Will motion sickness really be a barrier to self-driving cars?
J Thoendell stashed this in Cars
Some activities are clearly better than others. While staring down at your phone or computer in your lap is bad during turns and bumps, it may be that staring up at a screen watching a video, with your peripheral vision very connected to the environment, is a choice that reduces the stress.
I also am interested in studying if there can be clues to help people reduce sickness. For example, the car will know of upcoming turns, and probably even upcoming bumps. It could issue tones to give you subtle clues as to what’s coming, and when it might be time to pause and look up. It might even be the case that audio clues could substitute for visual clues in our plastic brains.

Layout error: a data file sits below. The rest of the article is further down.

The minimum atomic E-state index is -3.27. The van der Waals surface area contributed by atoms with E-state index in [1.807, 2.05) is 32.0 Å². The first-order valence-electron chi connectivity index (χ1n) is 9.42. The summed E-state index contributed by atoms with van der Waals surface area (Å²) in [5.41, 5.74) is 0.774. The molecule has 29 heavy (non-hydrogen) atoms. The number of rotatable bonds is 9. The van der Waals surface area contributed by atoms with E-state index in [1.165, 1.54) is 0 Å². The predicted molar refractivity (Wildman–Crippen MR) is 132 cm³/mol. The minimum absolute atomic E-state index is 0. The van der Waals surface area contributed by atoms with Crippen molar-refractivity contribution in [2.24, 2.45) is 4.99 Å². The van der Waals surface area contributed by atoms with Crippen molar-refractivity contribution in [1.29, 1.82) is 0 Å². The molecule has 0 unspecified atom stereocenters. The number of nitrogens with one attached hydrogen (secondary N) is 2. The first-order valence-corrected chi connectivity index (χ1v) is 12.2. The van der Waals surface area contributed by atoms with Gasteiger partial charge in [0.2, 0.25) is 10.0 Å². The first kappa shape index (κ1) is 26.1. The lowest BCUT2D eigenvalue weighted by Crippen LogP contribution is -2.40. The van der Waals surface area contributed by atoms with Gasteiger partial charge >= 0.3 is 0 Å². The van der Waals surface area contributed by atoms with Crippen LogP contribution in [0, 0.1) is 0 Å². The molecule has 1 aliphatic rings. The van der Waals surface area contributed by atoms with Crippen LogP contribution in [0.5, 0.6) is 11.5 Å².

Another interesting thing to test would be having your tablet or phone deliberately tilt its display to give you the illusion you are looking at the fixed world when you look at it, or to have a little “window” that shows you a real world level so your eyes and inner ears can find something to agree on.
More advanced would be a passenger pod on hydraulic struts able to tilt with several degrees of freedom to counter the turns and bumps, and make them always be such that the forces go up and down, never side to side. With proper banking and tilting, you could go through a roundabout (often quite disconcerting when staring down) but only feel yourself get lighter and heavier.
Stashed in: Self-driving Cars